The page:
Redskins quarterback Joe Theismann is the National Football League's leading passer and Buddy Hardeman its leading punt returner.

That Theismann is No. 1, with a lofty rating of 109.8, does not surprise Coach Jack Pardee.

"As long as our offensive line can keep coming," Pardee said yesterday, as the team took the day off since it plays Monday night against New York, "as long as we can run the ball that successfully, there's no reason Joe can't keep the rating."

The rating is drawn from a point scale in four categories: percentage of completions, average yards, percentage of touchdown passes and percentage of interceptions. Each statistic has a point value. These points then are added and the total matched against a conversion table to give the rating.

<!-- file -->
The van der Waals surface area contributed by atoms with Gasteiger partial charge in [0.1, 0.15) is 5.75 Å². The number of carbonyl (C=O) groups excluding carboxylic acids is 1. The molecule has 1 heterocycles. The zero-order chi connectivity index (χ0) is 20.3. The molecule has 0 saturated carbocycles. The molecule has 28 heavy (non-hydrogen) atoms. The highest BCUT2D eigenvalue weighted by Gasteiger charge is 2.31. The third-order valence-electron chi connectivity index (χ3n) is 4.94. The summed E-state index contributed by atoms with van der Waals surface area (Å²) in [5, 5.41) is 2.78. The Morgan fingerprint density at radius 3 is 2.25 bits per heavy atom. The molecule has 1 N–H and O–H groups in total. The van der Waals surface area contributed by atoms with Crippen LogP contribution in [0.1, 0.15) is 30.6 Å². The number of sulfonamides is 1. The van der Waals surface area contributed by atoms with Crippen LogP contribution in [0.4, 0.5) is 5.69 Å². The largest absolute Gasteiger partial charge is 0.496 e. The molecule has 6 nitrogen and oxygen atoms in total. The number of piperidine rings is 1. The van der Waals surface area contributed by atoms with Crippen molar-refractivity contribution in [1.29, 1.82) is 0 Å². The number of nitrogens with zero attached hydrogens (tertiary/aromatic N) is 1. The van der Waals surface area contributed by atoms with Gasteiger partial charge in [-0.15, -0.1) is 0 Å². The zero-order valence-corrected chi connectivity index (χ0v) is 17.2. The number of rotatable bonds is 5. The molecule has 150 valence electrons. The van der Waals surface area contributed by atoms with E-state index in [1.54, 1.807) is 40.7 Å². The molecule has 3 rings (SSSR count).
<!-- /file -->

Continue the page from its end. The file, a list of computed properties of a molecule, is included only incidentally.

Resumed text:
In the current ratings, Theismann is 9.3 points better than Minnesota's second-place Tommy Kramer, at 100.5, followed by New England's Steve Grogan at 100.2 and Dallas' Roger Staubach at 94.7.

Theismann has thrown the fewest passes (33) by far of the leading quarterbacks. However, his completion percentage (60.6), average yards per pass (7.24) and interception percentage (3.0) all are above average on the rating scale. His percentage of touchdown passes is 12.1 percent, which is actually off the board. The table stops at 11.9 per cent.

That is the key figure in his rating. If his percentage of touchdown passes was 6 percent -- a figure surpassed by only three of the next nine passers in the National Conference -- Theismann's rating would 79.8.

Hardeman's 22.8-yard punt return average is more than 80 percent higher than that of anyone else in either conference.

Lemar Parrish is tied with nine other players for the league lead in interceptions with two and tight end Jean Fugett and kicker Mark Moseley are tied with wide receiver Wallace Francis of Atlanta for second place in scoring in the NFC with 18 points each.